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Protecting Employees’ Rights in the Workplace
When people think of sexual harassment in the workplace, images of male executives making passes at their female co-workers often come to mind. Although a lot of progress has been made in recent years to promote fairness and equality in the workplace, the truth is, sexual harassment is still a rampant problem in the contemporary work environment.
Despite numerous advances in equality in the workplace, sexual harassment remains a continuing issue in many workplaces. The United States Equal Employment Commission (EEOC) reported that there were 13,055 receipts relating to sex-based harassment allegations in fiscal year 2018, the most of any year dating back to 2010.
At Higgins Law Firm, PLLC, we fight for the victims of sexual harassment by working tirelessly to hold employers responsible for misconduct.
We do this by using our skill and experience to gather evidence and testimony to build a strong case. To learn more about our discreet and effective methods, call us at 515-619-9148 for a free consultation with an experienced West Des Moines Sexual Harassment Lawyer or contact us.
Understanding Sexual Harassment Laws
Whether you work in a downtown office or on the line for a manufacturer, the laws governing sexual harassment are the same. The law defines sexual harassment as “unwelcome” conduct that an employee is subjected to “because of the employee’s sex.” Essentially, sexual or gender harassment is verbal or physical conduct by an employer, co-worker or even a client/customer that is sex-based and negatively affects an employee’s working environment. To be illegal the conduct must amount to more than simple teasing, offhand comments or isolated incidents that are not very serious.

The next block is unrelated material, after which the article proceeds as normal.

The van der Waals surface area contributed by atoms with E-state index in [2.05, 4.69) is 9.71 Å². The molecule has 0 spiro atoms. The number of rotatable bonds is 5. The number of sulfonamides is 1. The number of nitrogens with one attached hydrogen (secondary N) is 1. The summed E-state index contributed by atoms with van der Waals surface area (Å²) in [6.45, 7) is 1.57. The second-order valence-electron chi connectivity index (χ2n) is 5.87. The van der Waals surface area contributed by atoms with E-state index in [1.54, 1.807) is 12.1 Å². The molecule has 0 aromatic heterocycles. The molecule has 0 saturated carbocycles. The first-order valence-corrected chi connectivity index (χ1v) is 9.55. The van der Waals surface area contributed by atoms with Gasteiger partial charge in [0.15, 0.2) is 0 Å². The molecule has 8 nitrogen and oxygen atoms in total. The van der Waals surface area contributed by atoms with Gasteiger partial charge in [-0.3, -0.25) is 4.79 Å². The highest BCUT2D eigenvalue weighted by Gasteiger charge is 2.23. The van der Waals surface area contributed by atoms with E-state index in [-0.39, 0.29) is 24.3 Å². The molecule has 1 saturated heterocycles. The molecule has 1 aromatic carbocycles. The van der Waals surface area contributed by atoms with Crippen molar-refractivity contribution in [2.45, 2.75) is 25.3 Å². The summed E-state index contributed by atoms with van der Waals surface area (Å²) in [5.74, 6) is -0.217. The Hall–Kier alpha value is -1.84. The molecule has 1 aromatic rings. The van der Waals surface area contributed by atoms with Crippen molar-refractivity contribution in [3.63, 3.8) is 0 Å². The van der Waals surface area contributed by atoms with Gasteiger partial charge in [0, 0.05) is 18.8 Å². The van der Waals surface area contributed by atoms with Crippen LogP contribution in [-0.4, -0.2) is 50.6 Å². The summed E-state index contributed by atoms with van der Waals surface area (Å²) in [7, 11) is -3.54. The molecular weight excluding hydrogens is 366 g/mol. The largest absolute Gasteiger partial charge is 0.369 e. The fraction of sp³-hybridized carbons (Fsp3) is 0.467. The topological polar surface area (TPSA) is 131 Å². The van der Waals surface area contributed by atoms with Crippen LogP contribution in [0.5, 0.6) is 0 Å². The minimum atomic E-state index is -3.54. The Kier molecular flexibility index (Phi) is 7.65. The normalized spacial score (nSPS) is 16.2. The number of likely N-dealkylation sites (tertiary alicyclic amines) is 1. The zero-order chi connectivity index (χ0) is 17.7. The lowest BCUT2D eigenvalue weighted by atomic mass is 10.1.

Although sexual harassment and gender discrimination can take innumerable forms, a few common examples include the following:
- Sexual advances — More than just unwanted flirtation, sexual advances can be physical, verbal and written, such as comments made via email or social media.
- Requests for sexual favors — Sometimes referred to as quid pro quo, these instances involve a co-worker or even a supervisor requesting sexual favors in return for special treatment, advancement or compensation.
- Gender-based comments — These may include exposure to comments that disparage women, including slurs, derogatory comments made toward pregnant women, negative stereotyping and written or graphic material that depicts women in a negative light. Not limited to women, these harmful actions may be directed toward men or a person’s sexual orientation.
- Sexually charged workplace — A working environment may feel hostile if sexually offensive conduct or language is common and is not addressed or condoned by management.
Most of the behaviors listed above constitute a hostile work environment form of sexual harassment. The other kind of sexual harassment is quid pro quo sexual harassment, which is also known as “this for that.”